Ethiopian Airlines is starting an MBA program for young Africans

Ethiopian Airlines cabin crew members wait to get onboard the plane before takeoff at Bole international airport in the capital Addis Ababa, November 18, 2015. Ethiopia Airlines on Thursday, dispatched its first ever all-female operated flight. Every aspect of the journey was handled by women, from the ground crew, aircraft maintenance to traffic controllers.

Ethiopian Airlines is collaborating with the European Union to establish a graduate business program in the hopes of improving applicants’ understanding of business environments, management, and industrialization.

The program will be hosted under the airline’s Aviation Academy, a six-decade-old training center that currently provides instruction in pilot and cabin crew training, maintenance services, and leadership courses. Ethiopian’s chief executive Tewolde GebreMariam said they will target students from Ethiopia and other African countries in the hope of shaping “as many young African minds as possible, adding value to their academic and professional lives.”

The deal is a boost for the Horn of Africa nation, where a slew of political and economic reforms in recent months are attracting both donors and investors to come back. In a major policy shift in June, the government also loosened its monopoly on several key economic sectors, including aviation and telecoms, and said it will allow for “outright full privatization” in sectors including railway, sugar, and hospitality.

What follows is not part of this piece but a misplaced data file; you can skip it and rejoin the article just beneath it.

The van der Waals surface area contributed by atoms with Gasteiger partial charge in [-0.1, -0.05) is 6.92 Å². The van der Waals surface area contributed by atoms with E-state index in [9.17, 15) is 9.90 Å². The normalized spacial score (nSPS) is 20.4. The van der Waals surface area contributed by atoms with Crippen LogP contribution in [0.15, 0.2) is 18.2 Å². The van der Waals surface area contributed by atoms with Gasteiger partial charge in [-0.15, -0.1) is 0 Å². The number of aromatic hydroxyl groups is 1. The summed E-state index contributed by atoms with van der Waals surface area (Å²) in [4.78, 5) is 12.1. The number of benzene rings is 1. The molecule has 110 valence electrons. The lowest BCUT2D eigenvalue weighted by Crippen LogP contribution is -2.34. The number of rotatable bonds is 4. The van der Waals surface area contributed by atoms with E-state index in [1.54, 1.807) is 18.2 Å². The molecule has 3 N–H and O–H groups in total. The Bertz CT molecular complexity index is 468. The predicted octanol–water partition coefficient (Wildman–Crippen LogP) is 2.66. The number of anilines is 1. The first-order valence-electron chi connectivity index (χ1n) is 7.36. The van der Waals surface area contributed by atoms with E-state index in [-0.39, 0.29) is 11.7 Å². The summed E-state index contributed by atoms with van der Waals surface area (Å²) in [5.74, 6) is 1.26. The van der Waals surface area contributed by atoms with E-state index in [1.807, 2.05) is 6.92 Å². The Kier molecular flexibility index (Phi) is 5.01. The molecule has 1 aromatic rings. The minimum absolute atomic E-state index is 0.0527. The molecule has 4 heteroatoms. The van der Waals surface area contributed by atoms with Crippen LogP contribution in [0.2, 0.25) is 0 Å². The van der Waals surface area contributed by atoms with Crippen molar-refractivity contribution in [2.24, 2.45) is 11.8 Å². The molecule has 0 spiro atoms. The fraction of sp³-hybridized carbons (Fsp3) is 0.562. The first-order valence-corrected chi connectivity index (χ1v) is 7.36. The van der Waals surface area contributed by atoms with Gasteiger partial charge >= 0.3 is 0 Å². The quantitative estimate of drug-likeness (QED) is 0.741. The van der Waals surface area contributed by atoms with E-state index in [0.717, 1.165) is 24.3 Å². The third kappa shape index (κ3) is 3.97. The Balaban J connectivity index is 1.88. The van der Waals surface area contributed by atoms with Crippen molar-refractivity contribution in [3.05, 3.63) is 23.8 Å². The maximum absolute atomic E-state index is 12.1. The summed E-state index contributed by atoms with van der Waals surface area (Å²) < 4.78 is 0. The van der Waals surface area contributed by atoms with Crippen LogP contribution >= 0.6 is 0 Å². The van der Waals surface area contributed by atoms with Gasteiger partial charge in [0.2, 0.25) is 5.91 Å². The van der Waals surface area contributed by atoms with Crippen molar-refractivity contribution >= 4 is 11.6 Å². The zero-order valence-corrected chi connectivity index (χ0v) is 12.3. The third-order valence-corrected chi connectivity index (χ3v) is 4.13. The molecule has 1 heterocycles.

The MBA program will also bolster the pan-African strategy of Ethiopian Airlines, which recently overtook Dubai as the biggest feeder of air traffic to Africa. The state-owned carrier doesn’t just want to dominate the continent’s skies but is also looking to boost Africa’s fragmented airspace through increased connectivity, setting up visa hubs that would allow more tourists to travel across Africa, as well as launching or reviving new sovereign African airlines. Right after announcing the MBA program, the airline signed an agreement with the government of Ghana to establish its new home-based carrier.

Yet more than anything, the idea of a graduate school in Ethiopia signifies the growing interest to establish more world-class business programs on the continent. American schools from Stanford to Carnegie Mellon have all launched programs aimed at training entrepreneurs and the continent’s next business leaders. Yet some have argued that there’s a need to develop programs in the continent that respond to local experiences while inculcating innovative and global thinking.

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